I ordered a Short Story from Milorad Pavic – An Interview with Jasmina Mihajlovic

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Interviewed by  Rajesh Subramanian

 

Could you share some of your most memorable experiences with your late husband, Milorad Pavic, as a literary co-traveler?

Our literary cooperation was actually a creative game and a game of constant seduction. It was based on the intention of impressing one another, and winning one another’s love. It was also founded on the desire to impress, seduce, and win over our readers, which is ultimately the goal of every author.
Here is a literary anecdote: Pavic was constantly telling me that you can order a work of art from an author just like from any master craftsman. And that you always could. I was strongly opposed to that point of view; it seemed like a trivialization of the divine. But at one point I made up my mind and ordered a story from him. The conditions were these: I had to be the heroine, I wanted to chose in real life the house in which the story was to take place (I wanted a virtual real estate), and if I liked the story – I would pay for it! “How much is the fee going to be?” – Pavic asked. “It’s a secret” – I replied.
One month later he grandly informed me that he had written the story. I lay down on the sofa and closed my eyes. The envelope with the money was in my hand. Pavic settled into an armchair and started to read. At the end of the reading, in tears, I handed my husband the envelope. Curious, he peeked inside. Then he frowned. The sum was just enough to buy a jacket!
I still have that jacket.
And the story was called “Tunisian white cage in the shape of a pagoda”.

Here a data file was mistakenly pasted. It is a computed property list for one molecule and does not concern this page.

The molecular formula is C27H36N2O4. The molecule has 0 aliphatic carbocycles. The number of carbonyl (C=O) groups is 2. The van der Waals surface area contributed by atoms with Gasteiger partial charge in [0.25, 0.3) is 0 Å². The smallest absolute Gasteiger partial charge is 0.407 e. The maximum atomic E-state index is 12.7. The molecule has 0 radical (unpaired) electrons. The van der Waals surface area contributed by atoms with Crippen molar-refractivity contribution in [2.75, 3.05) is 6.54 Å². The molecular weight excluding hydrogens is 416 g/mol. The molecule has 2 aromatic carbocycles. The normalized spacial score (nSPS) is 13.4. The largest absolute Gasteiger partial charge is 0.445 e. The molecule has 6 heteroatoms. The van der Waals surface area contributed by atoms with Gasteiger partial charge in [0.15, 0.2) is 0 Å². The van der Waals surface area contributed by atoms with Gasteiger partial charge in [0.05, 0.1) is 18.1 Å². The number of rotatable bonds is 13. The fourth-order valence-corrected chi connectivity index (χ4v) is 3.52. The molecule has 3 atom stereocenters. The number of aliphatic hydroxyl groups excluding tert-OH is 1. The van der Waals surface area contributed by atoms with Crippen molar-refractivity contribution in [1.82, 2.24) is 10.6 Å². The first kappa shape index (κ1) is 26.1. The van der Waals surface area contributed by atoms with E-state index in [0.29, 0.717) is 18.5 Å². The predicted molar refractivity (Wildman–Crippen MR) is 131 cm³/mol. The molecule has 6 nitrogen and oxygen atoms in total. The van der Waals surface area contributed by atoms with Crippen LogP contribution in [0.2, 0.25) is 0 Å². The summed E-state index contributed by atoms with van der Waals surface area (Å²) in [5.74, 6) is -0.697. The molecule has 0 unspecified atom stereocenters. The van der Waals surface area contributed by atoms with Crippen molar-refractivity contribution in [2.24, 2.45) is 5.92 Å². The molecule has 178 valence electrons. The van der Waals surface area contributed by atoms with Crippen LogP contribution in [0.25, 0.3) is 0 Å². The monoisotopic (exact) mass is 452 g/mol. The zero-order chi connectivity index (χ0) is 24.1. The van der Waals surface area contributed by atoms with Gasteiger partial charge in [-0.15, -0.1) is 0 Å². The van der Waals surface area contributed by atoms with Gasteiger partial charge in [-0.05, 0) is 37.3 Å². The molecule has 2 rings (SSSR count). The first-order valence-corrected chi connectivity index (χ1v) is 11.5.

Do you feel hyper-fiction would survive the test of time and would remain appealing to literary readers in future? How do you justify the format of hyper-fiction?

Hyper-fiction is the artistic response to technological development. Honestly, I don’t know what will happen to it. I personally believe it’s a blind alley because the modern reader and the modern man no longer have time to play. They only have time to google. Artistic homo ludens is a characteristic of man, not of androids. Civilization is already android, that is not science fiction. It’s reality.

What has been the influence of Milorad Pavic on your writing style and techniques?

I personally think there is no similarity between Pavic’s style and mine. I look to the future and modern phenomena; he looked to the past, the mythical, the eternal. Regarding writing technique, that was no help either, watching a daily technical routine. Authors when creating are two great solitudes. Almost untouchable. You can discuss ideas, doubts, obstacles with someone, but that will not be of much help at all when you face your own creative work.